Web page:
Britain's National Gallery said Thursday that an Old Master painting in its collection was once owned by Adolf Hitler and was taken from Germany by an American journalist at the end of World War II.
An art historian, Birgit Schwartz, says she recognized "Cupid Complaining to Venus" by Lucas Cranach the Elder in a photograph of the Nazi leader's private gallery that is held in the Library of Congress in Washington.
The gallery said it believed Schwartz's identification is correct.
The painting was taken from Germany in 1945 by American war correspondent Patricia Lochridge Hartwell, who died in 1998, the gallery said. A relative of Hartwell told the gallery that she had been allowed to take it from a warehouse full of art that was controlled by U.S. forces at the end of the war.
The National Gallery bought the painting in 1963 from a dealer in New York. The dealer said at the time that it was being sold by descendants of a buyer who purchased it at a German auction in 1909.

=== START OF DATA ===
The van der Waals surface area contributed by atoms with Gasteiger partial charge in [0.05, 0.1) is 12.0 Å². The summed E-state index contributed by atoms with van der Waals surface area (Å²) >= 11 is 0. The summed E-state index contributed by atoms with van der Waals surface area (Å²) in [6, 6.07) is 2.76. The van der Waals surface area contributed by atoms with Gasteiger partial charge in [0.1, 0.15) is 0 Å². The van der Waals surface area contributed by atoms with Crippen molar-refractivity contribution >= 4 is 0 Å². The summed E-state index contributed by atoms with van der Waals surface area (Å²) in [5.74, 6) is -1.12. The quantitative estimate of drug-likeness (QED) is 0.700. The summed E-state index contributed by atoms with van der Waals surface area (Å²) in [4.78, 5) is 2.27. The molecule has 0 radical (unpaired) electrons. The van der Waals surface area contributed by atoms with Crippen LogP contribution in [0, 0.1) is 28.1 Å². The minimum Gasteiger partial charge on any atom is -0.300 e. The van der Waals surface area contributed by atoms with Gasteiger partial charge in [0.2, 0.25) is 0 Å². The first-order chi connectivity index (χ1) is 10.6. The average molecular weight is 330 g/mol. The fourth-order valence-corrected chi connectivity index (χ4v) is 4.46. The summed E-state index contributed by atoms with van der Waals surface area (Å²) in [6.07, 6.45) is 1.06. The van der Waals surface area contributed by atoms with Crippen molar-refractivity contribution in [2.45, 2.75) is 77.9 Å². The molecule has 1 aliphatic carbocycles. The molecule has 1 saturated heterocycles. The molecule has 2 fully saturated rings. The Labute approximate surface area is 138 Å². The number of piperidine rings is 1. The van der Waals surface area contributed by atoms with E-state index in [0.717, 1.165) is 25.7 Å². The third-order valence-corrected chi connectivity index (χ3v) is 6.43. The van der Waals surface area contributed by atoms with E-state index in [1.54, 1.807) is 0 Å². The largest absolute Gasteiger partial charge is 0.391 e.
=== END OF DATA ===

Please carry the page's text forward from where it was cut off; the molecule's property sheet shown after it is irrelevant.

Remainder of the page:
The gallery said it was now trying to find out where the painting had been between 1909 and 1945, and when and where Hitler acquired it. It appealed for people with information about the work to contact the gallery.
Many works of art were stolen from Jewish owners in Germany and other Nazi-occupied countries before and during World War II. In recent years museums and galleries in several countries have returned works to the owners or their descendants, while other claimants have fought legal battles to get works back.
National Gallery spokesman Tom Almeroth-Williams said "at this stage there is no evidence that the painting was looted," but that the gallery was seeking more information.
Painted about 1525 and now worth millions of dollars, the oil-on-wood painting depicts a chubby Cupid complaining to Venus, goddess of love, that he has been stung by bees while eating honey. It is currently on display at the Bristol City Museum and Art Gallery in western England, as part of an exhibition about love.